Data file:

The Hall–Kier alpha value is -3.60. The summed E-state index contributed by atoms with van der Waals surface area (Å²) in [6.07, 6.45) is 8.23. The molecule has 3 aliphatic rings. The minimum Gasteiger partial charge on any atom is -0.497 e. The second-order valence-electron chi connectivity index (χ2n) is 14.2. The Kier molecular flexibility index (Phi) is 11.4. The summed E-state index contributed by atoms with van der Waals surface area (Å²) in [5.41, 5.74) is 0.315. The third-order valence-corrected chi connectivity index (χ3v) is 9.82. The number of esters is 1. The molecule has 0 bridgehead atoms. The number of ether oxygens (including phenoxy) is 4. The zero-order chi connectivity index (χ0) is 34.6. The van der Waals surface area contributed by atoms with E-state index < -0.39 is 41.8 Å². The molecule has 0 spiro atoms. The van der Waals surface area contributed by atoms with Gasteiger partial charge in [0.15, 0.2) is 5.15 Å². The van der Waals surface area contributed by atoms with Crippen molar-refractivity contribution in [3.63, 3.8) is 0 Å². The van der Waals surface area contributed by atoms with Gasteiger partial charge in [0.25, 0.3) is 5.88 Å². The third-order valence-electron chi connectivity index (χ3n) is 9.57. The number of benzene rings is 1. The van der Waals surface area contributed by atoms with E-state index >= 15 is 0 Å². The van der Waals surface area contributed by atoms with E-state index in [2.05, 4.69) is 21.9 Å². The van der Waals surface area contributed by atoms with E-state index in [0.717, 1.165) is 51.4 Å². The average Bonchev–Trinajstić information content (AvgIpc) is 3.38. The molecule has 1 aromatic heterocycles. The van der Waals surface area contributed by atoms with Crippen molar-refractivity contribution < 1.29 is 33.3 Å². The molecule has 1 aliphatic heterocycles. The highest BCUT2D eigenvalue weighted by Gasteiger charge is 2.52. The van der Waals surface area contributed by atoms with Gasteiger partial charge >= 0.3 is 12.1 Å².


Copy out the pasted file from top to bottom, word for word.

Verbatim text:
The Hall–Kier alpha value is -3.60. The summed E-state index contributed by atoms with van der Waals surface area (Å²) in [6.07, 6.45) is 8.23. The molecule has 3 aliphatic rings. The minimum Gasteiger partial charge on any atom is -0.497 e. The second-order valence-electron chi connectivity index (χ2n) is 14.2. The Kier molecular flexibility index (Phi) is 11.4. The summed E-state index contributed by atoms with van der Waals surface area (Å²) in [5.41, 5.74) is 0.315. The third-order valence-corrected chi connectivity index (χ3v) is 9.82. The number of esters is 1. The molecule has 0 bridgehead atoms. The number of ether oxygens (including phenoxy) is 4. The zero-order chi connectivity index (χ0) is 34.6. The van der Waals surface area contributed by atoms with E-state index < -0.39 is 41.8 Å². The molecule has 0 spiro atoms. The van der Waals surface area contributed by atoms with Gasteiger partial charge in [0.15, 0.2) is 5.15 Å². The van der Waals surface area contributed by atoms with Crippen molar-refractivity contribution in [3.63, 3.8) is 0 Å². The van der Waals surface area contributed by atoms with Gasteiger partial charge in [0.25, 0.3) is 5.88 Å². The third-order valence-electron chi connectivity index (χ3n) is 9.57. The number of benzene rings is 1. The van der Waals surface area contributed by atoms with E-state index >= 15 is 0 Å². The van der Waals surface area contributed by atoms with E-state index in [2.05, 4.69) is 21.9 Å². The van der Waals surface area contributed by atoms with E-state index in [0.717, 1.165) is 51.4 Å². The average Bonchev–Trinajstić information content (AvgIpc) is 3.38. The molecule has 1 aromatic heterocycles. The van der Waals surface area contributed by atoms with Crippen molar-refractivity contribution < 1.29 is 33.3 Å². The molecule has 1 aliphatic heterocycles. The highest BCUT2D eigenvalue weighted by Gasteiger charge is 2.52. The van der Waals surface area contributed by atoms with Gasteiger partial charge >= 0.3 is 12.1 Å².